help!! Ding in rosewood fretboard

spauldingrules

Senior member
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721
Ok, so I'm jamming, and I put my guitar in it's stand for a break (warmoth tele with 24 3/4 conversion neck maple/rosewood).  Guitar gets knocked off stand, edge of neck hits corner of table.  Rather large dent (1/2 centimeter or so) is put on the side of the rosewood fretboard halfway between the nut and the first fret.  Is there any way to at least partially "extract" the dent?  I finished the maple with minwax satin poly, and put it on the sides of the fretboard as well, so there is a finish over it.  Is my best option just to leave it?  I REALLY hate seeing it there.  This is my #1 and I see it whenever I grab the guitar, and then I run my thumb over it and it just drives me crazy (like flicking the sore tooth with your tongue!).  Ugh.

Any suggestions would be greatly appreciated.

- T.S.
 

tfarny

Senior member
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4,481
Somebody wrote something about steaming the dent out, as long as the wood is still there but just compressed. I forget who posted it (CB?), it was a while ago.
 

blue313

Senior member
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2,824
Yeah so long as its unfinished, a damp rag and a soldering iron works wonders.  Put the cloth over the dent and use the iron to steam it out.
 

line6man

Senior member
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6,443
Interesting, somewhat related story:

At a house i used to live in, we had this old fashioned library type ladder as a decoration.
One day the ladder was knocked over, and it landed on a nice piece of antique furniture, and left a huge one inch wide, half inch deep dent on the wood.

We pulled out an iron and steamed it about 2/3rds of the way back to normal.

I think that if the wood does not have a hard finish on it, you could probably carefully iron it back most of the way.

 

line6man

Senior member
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6,443
Blue313 said:
Yeah so long as its unfinished, a damp rag and a soldering iron works wonders.  Put the cloth over the dent and use the iron to steam it out.

Beat me to it.
 
G

guitlouie

Guest
Uh, guys....

I finished the maple with minwax satin poly, and put it on the sides of the fretboard as well, so there is a finish over it.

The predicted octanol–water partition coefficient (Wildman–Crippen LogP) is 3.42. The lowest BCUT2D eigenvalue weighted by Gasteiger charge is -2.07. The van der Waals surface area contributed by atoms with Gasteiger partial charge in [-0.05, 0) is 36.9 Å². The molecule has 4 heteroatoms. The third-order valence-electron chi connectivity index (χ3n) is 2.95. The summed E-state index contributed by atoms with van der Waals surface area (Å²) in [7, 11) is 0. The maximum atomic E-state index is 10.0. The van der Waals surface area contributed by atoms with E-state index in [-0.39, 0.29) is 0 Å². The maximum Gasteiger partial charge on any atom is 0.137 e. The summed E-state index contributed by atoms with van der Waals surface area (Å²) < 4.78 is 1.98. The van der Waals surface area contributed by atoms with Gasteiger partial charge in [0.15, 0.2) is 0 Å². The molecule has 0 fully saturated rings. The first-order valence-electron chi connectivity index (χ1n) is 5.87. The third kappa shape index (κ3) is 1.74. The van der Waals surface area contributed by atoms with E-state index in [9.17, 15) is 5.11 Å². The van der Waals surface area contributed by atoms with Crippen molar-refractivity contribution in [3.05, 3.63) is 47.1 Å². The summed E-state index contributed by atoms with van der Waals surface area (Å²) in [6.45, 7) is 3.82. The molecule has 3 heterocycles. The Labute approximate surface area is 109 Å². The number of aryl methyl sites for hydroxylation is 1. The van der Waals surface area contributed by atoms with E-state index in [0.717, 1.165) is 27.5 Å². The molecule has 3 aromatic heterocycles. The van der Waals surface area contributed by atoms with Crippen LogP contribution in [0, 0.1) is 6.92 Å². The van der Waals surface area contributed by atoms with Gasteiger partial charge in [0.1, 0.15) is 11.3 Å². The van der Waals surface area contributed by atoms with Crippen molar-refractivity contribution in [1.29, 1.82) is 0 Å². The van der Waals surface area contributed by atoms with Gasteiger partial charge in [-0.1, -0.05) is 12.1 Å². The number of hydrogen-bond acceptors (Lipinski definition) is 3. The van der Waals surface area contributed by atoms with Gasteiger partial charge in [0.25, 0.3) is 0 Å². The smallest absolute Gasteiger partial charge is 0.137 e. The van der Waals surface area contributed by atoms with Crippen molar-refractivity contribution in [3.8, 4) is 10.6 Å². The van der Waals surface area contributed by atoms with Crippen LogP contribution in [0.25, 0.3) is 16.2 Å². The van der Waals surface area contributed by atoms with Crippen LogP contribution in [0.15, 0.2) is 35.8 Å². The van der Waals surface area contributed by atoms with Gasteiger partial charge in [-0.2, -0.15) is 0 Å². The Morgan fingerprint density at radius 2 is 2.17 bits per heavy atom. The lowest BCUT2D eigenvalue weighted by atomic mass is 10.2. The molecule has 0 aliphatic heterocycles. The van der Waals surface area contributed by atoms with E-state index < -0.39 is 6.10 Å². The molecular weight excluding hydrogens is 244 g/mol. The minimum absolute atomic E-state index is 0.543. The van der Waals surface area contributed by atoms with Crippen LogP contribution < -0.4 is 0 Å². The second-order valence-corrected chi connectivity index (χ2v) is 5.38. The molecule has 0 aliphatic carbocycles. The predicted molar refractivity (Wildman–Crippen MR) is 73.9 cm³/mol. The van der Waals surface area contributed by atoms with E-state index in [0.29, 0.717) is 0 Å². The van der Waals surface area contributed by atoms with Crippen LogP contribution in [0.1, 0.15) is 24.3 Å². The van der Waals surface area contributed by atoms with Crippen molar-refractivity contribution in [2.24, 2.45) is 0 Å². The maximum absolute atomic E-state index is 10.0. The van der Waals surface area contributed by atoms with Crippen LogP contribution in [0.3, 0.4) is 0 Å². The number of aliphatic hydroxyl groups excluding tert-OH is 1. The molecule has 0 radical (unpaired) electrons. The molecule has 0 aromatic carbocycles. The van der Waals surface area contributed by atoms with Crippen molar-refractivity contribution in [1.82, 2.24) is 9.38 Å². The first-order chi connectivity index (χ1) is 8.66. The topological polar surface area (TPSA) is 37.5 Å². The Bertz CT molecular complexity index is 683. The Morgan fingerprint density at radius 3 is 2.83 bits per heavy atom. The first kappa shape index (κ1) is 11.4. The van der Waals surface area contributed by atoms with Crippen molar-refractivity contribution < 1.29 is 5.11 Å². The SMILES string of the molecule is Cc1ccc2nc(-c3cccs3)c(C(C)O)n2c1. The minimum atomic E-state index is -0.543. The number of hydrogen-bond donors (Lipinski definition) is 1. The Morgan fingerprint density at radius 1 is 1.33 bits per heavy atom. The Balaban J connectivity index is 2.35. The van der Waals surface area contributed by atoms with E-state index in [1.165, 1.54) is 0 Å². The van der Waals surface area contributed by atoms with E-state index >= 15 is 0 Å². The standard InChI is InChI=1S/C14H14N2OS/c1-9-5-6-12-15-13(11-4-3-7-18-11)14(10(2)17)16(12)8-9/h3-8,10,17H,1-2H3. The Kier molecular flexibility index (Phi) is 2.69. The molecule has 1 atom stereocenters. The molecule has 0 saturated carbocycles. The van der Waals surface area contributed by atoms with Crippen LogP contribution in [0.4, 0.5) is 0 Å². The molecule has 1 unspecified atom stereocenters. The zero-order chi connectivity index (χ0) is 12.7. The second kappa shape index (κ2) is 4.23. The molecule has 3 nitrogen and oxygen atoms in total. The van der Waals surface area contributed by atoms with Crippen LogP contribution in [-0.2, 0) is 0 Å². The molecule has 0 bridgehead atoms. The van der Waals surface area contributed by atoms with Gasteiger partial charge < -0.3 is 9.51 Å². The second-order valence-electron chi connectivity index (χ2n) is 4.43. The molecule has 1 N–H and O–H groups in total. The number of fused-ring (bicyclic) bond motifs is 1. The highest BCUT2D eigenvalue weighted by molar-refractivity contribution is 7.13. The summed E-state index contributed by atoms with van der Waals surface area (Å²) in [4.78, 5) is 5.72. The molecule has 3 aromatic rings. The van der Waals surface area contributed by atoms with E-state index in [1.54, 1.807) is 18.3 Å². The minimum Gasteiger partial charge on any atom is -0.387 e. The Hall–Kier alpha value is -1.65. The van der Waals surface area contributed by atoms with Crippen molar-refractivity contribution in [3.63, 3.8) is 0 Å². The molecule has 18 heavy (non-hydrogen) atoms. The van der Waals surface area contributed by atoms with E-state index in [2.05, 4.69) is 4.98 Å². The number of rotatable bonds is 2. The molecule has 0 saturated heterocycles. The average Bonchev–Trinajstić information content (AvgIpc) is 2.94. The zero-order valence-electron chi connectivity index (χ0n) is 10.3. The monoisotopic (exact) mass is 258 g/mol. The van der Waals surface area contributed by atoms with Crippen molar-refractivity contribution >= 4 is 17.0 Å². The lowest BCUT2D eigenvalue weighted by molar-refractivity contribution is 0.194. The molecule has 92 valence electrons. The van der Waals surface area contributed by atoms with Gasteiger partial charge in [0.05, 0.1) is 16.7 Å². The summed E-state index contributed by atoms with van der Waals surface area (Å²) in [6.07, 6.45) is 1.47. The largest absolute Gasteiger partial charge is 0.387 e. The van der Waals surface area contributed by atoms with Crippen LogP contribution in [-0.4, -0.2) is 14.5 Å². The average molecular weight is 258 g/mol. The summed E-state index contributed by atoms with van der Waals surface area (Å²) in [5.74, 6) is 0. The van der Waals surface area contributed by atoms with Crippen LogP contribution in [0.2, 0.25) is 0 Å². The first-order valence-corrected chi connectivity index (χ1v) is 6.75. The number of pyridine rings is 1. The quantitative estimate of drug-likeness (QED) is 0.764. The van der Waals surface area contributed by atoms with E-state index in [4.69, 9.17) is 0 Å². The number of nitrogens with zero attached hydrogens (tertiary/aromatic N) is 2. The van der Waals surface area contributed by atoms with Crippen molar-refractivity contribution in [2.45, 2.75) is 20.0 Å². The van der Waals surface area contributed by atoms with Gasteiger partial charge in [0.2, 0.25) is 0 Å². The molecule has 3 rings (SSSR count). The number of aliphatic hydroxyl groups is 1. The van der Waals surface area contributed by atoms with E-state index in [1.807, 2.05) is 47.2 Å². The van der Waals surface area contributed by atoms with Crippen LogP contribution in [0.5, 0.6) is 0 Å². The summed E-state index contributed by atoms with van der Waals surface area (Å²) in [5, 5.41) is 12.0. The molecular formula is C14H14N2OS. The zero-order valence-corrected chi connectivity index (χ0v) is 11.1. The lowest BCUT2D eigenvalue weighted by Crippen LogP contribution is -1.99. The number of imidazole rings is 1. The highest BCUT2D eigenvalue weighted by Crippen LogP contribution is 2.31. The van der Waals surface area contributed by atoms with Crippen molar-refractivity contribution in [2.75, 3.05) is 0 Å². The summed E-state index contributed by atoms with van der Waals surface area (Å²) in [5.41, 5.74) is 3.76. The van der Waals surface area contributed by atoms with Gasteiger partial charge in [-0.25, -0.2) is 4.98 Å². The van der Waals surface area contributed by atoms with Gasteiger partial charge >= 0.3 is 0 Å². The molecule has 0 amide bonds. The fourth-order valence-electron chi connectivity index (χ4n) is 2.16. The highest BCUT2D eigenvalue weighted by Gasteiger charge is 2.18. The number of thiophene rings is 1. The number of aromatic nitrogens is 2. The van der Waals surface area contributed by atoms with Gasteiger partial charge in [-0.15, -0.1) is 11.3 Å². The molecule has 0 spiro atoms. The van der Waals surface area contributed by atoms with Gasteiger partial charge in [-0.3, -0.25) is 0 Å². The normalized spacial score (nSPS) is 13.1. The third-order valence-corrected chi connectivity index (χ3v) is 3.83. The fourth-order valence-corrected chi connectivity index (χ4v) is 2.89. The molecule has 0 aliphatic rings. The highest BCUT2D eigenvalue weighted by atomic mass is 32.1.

blue313

Senior member
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2,824
Hmm, the steam probably wont get through poly...may have to sand and steam or just fill.
 

dbw

Senior member
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4,531
Yeah I think you'd have to strip and refinish it in order to steam it out.  :(  Maybe CB has some clever ideas...
 

Volitions Advocate

Senior member
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1,239
That sucks dude.  Just be glad it wasn't a Cymbal.    they tend to dent a litle deeper..  they're nasty on frets too..
(it happened to me  :sad:  thankfully not on my W)
 

dbw

Senior member
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4,531
Sorry to veer off topic but does the soldering iron/damp towel method work for very very small dents?  I've got an annoying stray awl mark on my headstock from when I was drilling for the truss rod cover.
 

mayfly

Senior member
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8,302
dbw said:
Sorry to veer off topic but does the soldering iron/damp towel method work for very very small dents?  I've got an annoying stray awl mark on my headstock from when I was drilling for the truss rod cover.

Yep - I've used it on my fenderbird headstock to get out a small ding.  Worked great!
 

stubhead

Senior member
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4,669
In Dan Erlewine's book "Guitar Player Repair Guide" there's a long section on fixing these kinds of things. I've used his method of filling dents with thick superglue & accelerator successfully a number of times. Steaming is also covered but it's only going to do a partial job - I'd go straight to the superglue myself, if it's an area that your thumb is running over all the time. I had one of those, driving me crazy, and I can't even find it now.
I wouldn't advocate doing this until you've read the book.... :cool01: You need some kind of accurate little files or a fair amount of confidence with sandpaper wrapped around a narrow stick to sand the fill back flat again.
 

-CB-

Senior member
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5,427
Steaming is always the FIRST thing to try.

If the cellular structure of the wood is not broken, just compressed, then the steaming will usually make the repair completely invisible, or quite nearly so.

After that.. I'd not do the superglue, but just leave it be. 

However, a picture would be nice, for a better idea of the damage and corrective measures needed.
 

dbw

Senior member
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4,531
But CB, the sides of the fretboard have a hard finish...

You could try to tape off the maple, sand the finish off the rosewood, and then steam it out.
 
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